Thursday, May 11, 2017

Jacksonville's Dr. Carolyn McClanahan, M.D., CFP® on "What Spain Gets Right on Health Care (The New York Times)

Cogent compassionate column in The New York Times by Jacksonville's Dr. Carolyn McClanahan, M.D., CFP®:

JACKSONVILLE, FLA. — First came the Affordable Care Act, then the American Health Care Act — time and again, politicians talk about controlling health care costs but end up missing the point.
Based on the historical rate of inflation, health care spending could consume nearly 50 percent of gross domestic product in 30 years — an unsustainable trend that can’t be solved through changing the insurance landscape.
The A.C.A., or Obamacare, focused on expanding coverage, with very little to address cost of care in the early stages. That was a fatal flaw: Voters saw already expensive health care costs rise and were unhappy being forced into the system.
The A.H.C.A., which the House passed last week, focuses on the cost of coverage, but in the wrong way. Cutting billions from Medicaid will reduce government expenditures, but only by cutting care for millions of people. The move back to underwriting for pre-existing conditions will reduce the cost of insurance for healthy people but will drastically increase the cost of insurance for people with underlying health problems.


A doctor with a patient at a community clinic in Maryland. CreditAndrew Harrer/Bloomberg 

Instead, we have to tackle insurance itself. In the United States, we pay a large amount of money to insurance companies for the privilege of being the middleman in uninsurable primary care transactions.
Other industrialized countries, where health care costs per capita are less than half of what they are in America, offer lessons. Americans spend about 25 percent to 30 percent on administrative costs; if we brought that in line with those other countries, to about 15 percent, we could save about $320 billion of the $3 trillion our country spends on health care.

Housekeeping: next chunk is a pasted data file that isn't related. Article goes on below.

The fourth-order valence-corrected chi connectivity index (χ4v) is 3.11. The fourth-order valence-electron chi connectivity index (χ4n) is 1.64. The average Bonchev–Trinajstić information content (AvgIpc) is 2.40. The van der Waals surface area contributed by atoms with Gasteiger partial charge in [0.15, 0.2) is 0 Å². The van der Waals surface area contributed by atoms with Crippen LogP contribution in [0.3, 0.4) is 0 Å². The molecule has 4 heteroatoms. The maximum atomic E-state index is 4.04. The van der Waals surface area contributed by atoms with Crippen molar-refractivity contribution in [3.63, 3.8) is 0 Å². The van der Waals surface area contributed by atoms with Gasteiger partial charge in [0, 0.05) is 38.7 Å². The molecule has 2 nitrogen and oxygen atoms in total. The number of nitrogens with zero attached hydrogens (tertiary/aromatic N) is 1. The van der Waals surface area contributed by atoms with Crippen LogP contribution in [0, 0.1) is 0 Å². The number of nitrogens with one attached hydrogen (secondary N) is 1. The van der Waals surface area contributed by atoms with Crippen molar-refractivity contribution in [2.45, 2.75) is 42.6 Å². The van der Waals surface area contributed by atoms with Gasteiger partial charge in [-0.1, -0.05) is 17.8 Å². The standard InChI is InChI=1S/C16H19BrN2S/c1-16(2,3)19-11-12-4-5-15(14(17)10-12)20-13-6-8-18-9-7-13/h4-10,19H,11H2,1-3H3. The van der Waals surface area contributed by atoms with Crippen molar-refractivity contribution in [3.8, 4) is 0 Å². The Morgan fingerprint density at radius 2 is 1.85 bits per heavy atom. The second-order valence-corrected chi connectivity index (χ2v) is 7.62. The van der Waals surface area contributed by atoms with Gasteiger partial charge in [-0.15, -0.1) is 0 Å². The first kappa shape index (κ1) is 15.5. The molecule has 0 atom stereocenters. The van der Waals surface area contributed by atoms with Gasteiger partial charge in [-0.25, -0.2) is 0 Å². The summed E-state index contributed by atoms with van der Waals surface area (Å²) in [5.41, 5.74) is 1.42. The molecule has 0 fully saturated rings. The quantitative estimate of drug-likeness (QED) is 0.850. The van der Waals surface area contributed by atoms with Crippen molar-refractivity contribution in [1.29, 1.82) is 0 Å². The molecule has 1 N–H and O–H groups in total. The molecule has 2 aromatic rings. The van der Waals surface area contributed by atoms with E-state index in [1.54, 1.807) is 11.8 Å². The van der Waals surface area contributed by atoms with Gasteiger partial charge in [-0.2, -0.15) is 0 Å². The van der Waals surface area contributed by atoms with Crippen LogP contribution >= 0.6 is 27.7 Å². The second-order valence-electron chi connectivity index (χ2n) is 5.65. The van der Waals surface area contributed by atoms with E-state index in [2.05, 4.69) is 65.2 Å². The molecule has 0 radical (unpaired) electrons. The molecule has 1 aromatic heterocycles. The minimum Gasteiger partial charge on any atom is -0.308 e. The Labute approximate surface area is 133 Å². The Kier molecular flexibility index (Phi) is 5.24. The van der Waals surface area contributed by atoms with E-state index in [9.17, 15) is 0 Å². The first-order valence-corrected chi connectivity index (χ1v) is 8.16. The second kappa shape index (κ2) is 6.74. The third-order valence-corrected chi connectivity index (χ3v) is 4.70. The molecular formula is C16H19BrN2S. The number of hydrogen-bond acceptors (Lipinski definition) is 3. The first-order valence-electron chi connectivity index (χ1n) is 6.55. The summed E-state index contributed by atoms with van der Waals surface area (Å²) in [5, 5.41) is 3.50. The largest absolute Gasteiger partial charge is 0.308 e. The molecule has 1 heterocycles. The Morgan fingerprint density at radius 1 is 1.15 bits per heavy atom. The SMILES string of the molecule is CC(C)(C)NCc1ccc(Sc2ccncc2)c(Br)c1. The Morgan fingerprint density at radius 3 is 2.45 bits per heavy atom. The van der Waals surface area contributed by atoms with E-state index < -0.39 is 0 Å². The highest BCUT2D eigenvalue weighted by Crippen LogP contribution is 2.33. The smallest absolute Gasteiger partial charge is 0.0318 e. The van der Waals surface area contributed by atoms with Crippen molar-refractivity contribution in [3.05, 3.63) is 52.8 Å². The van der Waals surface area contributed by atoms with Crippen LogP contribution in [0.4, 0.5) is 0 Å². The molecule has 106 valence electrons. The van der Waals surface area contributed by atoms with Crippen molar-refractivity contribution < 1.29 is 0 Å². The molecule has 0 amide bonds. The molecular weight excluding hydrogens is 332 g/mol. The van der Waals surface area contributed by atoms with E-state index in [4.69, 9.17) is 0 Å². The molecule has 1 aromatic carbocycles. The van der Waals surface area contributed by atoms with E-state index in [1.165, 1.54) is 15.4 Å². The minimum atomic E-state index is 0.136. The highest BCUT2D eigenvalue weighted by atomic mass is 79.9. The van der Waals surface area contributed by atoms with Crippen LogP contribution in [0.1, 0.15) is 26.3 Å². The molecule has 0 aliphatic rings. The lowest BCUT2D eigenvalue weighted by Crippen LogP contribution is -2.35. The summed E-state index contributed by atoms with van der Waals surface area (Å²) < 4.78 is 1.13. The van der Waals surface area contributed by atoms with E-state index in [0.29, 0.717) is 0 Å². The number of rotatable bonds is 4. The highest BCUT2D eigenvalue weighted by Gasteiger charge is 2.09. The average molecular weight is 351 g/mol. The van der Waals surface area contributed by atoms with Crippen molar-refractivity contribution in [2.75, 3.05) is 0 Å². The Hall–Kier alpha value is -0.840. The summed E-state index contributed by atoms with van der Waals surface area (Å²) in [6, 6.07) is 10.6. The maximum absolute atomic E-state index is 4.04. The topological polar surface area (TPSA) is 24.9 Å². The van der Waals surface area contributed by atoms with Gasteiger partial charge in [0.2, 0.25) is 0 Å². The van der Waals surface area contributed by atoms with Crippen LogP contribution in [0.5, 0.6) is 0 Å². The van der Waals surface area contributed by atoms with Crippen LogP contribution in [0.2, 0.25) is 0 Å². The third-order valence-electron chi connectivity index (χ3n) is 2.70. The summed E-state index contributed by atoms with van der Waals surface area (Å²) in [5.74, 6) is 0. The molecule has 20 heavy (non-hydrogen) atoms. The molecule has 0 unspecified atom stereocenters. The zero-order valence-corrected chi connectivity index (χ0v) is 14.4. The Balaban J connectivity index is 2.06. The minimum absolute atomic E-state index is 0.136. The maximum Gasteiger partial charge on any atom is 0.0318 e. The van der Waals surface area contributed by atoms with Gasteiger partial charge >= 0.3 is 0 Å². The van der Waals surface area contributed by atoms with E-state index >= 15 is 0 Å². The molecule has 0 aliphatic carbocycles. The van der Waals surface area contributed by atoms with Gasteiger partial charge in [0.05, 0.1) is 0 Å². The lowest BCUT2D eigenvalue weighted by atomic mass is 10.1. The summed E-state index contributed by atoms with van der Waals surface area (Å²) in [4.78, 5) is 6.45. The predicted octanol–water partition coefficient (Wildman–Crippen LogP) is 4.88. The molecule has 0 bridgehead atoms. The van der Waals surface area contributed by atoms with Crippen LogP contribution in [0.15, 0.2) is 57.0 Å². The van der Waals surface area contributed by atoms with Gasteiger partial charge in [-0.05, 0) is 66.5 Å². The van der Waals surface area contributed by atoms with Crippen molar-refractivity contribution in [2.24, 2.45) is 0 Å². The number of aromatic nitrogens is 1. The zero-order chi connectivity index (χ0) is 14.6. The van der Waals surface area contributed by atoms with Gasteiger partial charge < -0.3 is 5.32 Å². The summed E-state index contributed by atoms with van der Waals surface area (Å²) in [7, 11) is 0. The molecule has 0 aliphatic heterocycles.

Countries that provide good primary care have better health outcomes and lower costs because they provide efficient care of common and chronic illnesses. In America, the high cost of medical education, a reimbursement system that favors specialists and a poorly supported primary care network have decimated our primary care work force.
In the 1980s, Spain created taxpayer-funded community health centers located within a 15-minute radius of every citizen. This dramatically improved health measures and provided a good base of primary care for everyone in the country.
inue reading the main storyIn the United States, community health centers could be funded directly by the government based on population, not fee for service. They would provide a broad, well-defined range of services, including primary care, with weekend and evening hours, telemedicine, basic pharmaceuticals and education for management of chronic illness. Mental health care would be provided, including management of drug addiction. And they could serve as a base for managing crises such as epidemics and bioterrorism events.
Anyone could use a community health center without income verification, free. People could still use private primary care providers, but they would have to pay for them, directly. Insurance would be reserved for emergencies, through inexpensive catastrophic coverage. Even Medicaid and Medicare could eventually be moved into a catastrophic-only model.
Such centers already exist throughout the country, many providing state-of-the-art primary, mental and dental care for low-income people at about $1,000 each a year. At that price, the entire country could be covered for $325 billion a year.
The savings would more than pay for the program: Right now, the government spends $250 billion a year on tax credits for employer-based coverage. Since insurance costs would decrease significantly, the revenue lost by this credit would decrease proportionately. And about 11 percent of Medicare payments are for physician services and another 27 percent are for Medicare Advantage payments, totaling $240 billion per year. Since a good chunk of that is for primary care, it could be diverted to community health care services.
America has spent almost a decade making dramatic changes in its health insurance system, without addressing the real problem. We have the capacity to tackle the underlying costs with a tried-and-true solution. The only question is, do we have the political will?

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